There are marine themes; colour is so important and manifold; words are repeated often-  because the same things happen in the same places, day after day. Lots of bits made me smile or laugh -  with pleasure, surprise, happiness. There are contradictions- such vastness  is conveyed but we know that we are in a confined area; timelessness is laid out in days.  There is such stark comparison between the world he and the birds traverse and ours. He says, ‘I hear a dead leaf loosen’.  Sometimes the writing is a bit self-conscious but in a nice way.  You couldn’t create such beauty and give such pleasure without the trying sometimes being a little transparent.  You see the man behind it and like him. It’s a nice surprise when you occasionally come across him too, cycling, looking through his binoculars, tramping through the mud and rain, waiting and waiting and looking.  Catching his breath too, over and over again. Hiding in his own stillness. He puts himself in more towards the latter part of the book, and lectures more often too, as the book progresses.  He has points to make all right. About us and our hideousness. 

As you read on it becomes much more sombre (while never losing the exultation).  Those points Baker has to make become clearer and stronger and his rage and distress are more evident.  Had he been consciously beguiling us towards this, a polemic about man’s wicked destruction of natural habitat?  It’s so modern and apt. His love for, and attachment to, the birds- the peregrine-  and the environment is much more evident.  He tells us more about his human activities – once he even describes looking out of the window of his house, the only time he isn’t in the habitat he immerses us in. But at the same time he almost becomes more bird than man. It seems as if the shame he feels about man is so unbearable that he no longer wants to be one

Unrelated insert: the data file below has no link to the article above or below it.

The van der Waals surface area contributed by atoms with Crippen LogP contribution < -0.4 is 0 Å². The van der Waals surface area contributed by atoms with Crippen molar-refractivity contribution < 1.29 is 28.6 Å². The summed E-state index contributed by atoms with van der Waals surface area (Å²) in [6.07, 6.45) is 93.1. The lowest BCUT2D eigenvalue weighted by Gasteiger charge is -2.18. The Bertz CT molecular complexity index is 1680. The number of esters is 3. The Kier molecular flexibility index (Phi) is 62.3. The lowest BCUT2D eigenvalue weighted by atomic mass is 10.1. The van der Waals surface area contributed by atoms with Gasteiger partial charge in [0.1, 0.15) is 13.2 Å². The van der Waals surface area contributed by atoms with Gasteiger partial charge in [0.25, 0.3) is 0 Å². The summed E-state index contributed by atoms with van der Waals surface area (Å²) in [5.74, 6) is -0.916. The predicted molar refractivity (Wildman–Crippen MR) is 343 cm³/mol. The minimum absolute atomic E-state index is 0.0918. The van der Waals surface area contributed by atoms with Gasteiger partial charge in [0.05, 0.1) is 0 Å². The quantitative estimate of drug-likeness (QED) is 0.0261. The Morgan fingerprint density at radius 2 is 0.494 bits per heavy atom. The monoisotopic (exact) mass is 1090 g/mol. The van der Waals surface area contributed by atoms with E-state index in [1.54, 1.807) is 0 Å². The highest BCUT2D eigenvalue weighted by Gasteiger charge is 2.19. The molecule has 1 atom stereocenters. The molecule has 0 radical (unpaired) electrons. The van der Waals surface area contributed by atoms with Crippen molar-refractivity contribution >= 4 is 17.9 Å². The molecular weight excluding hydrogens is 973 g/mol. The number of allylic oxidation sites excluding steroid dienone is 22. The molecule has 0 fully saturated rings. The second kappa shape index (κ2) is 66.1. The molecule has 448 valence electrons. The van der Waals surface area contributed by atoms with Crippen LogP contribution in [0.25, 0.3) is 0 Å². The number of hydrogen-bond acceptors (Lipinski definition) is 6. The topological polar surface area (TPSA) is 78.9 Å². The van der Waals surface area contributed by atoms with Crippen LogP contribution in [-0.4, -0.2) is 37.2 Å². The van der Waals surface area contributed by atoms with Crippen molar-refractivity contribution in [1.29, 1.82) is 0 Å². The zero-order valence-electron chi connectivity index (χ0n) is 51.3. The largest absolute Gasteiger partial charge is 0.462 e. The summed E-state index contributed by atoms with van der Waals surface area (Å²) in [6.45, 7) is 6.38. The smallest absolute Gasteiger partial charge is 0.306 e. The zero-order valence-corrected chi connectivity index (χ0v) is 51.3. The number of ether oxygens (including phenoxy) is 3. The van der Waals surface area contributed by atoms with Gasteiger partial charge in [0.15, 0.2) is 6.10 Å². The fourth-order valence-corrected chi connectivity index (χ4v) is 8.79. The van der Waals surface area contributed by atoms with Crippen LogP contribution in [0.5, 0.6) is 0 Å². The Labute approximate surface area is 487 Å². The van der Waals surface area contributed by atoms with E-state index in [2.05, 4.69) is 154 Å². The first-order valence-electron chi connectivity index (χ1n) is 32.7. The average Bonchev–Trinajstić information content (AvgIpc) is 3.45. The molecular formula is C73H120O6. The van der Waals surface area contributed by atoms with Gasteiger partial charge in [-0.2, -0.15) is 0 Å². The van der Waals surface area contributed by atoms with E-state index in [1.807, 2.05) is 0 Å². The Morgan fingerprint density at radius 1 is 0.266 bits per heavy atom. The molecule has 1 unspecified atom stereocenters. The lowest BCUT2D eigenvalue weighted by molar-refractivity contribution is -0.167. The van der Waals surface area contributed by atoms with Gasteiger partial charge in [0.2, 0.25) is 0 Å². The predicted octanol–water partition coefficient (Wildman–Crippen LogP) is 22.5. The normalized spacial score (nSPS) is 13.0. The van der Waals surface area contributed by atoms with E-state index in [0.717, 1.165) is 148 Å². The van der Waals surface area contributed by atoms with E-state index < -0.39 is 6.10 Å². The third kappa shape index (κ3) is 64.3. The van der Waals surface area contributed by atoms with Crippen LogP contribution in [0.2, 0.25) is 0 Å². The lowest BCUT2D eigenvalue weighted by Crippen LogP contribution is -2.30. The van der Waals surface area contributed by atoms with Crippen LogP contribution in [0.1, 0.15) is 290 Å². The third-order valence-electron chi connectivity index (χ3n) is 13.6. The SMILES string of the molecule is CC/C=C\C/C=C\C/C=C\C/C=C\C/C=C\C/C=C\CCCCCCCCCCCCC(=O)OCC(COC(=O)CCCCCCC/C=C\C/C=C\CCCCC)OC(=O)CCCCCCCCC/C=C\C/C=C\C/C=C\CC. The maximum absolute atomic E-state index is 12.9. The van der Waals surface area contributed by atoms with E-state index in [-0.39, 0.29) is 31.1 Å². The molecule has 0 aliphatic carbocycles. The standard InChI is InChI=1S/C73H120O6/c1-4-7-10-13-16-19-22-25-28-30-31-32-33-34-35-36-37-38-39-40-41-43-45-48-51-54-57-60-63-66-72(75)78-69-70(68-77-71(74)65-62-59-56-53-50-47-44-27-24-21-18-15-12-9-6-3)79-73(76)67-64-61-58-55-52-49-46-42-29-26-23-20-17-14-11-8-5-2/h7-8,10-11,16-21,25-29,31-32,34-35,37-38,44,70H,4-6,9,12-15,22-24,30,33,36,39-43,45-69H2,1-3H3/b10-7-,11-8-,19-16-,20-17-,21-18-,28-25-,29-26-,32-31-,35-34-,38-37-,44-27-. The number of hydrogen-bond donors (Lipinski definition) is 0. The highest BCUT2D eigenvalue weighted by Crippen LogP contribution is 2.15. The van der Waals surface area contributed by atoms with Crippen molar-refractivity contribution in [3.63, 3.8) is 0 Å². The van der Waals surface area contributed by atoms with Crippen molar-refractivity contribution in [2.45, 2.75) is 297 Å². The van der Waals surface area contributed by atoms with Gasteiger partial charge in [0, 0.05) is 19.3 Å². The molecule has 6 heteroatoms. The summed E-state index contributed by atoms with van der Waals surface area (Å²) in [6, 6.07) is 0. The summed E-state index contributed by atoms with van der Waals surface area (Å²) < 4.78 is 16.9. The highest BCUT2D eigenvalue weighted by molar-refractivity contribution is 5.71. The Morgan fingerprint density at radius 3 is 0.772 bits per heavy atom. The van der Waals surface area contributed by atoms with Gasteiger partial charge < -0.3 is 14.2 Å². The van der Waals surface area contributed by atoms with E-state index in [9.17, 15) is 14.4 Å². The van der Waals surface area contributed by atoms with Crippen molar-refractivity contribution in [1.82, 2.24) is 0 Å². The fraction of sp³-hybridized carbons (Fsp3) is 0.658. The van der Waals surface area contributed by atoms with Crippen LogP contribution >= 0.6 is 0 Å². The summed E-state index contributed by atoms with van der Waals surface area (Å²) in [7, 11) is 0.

I love him, J.A.Baker, for doing the strange thing he was compelled to do and for the pleasure and the passion he induces with just (hardly ‘just’ -  beautiful, extraordinary, old and invented, wonderful…) words. Knowing that he was seriously myopic and suffered terribly from arthritis (medication for which led to his death at the age of  61) makes me love him more. He struggled and suffered to give us The Peregrine but you’d not know that from reading it. 

And if, like me, after reading The Peregrine you want to know as much as there is to know about its mysterious author and his largely unreported life, you will want to read My House of Sky: The Life and Work of A.J. Baker by Hetty Saunders.  This is full of wonderful photos and snippets about an, on the surface, ordinary life. Robert Macfarlane has written in this book too, this time a brief Foreword. He points out that the method of the biographer echoes Baker’s own pursuit of the peregrines – deduction when confronted with mystery. He says:

And I wonder:  who was the man who could write a work of such visionary power and such suppressed violence? What does it cost a person to compress a book of this intense energy?

…..Hetty has ‘looked into the wood’ of Baker’s world, and lit up his ‘lair of shadows’ to just the extent that it needs illuminating. 

There is more, much more I could tell you about the book and the man. For example about the skeptics who claim that Baker made up all or most of contents of The Peregrine or that he was mixing up his birds, mistaking kestrels for peregrines.  And about his patient and understanding wife, Doreen. But I won’t.  I’ll leave you the task of discovering it all for yourself.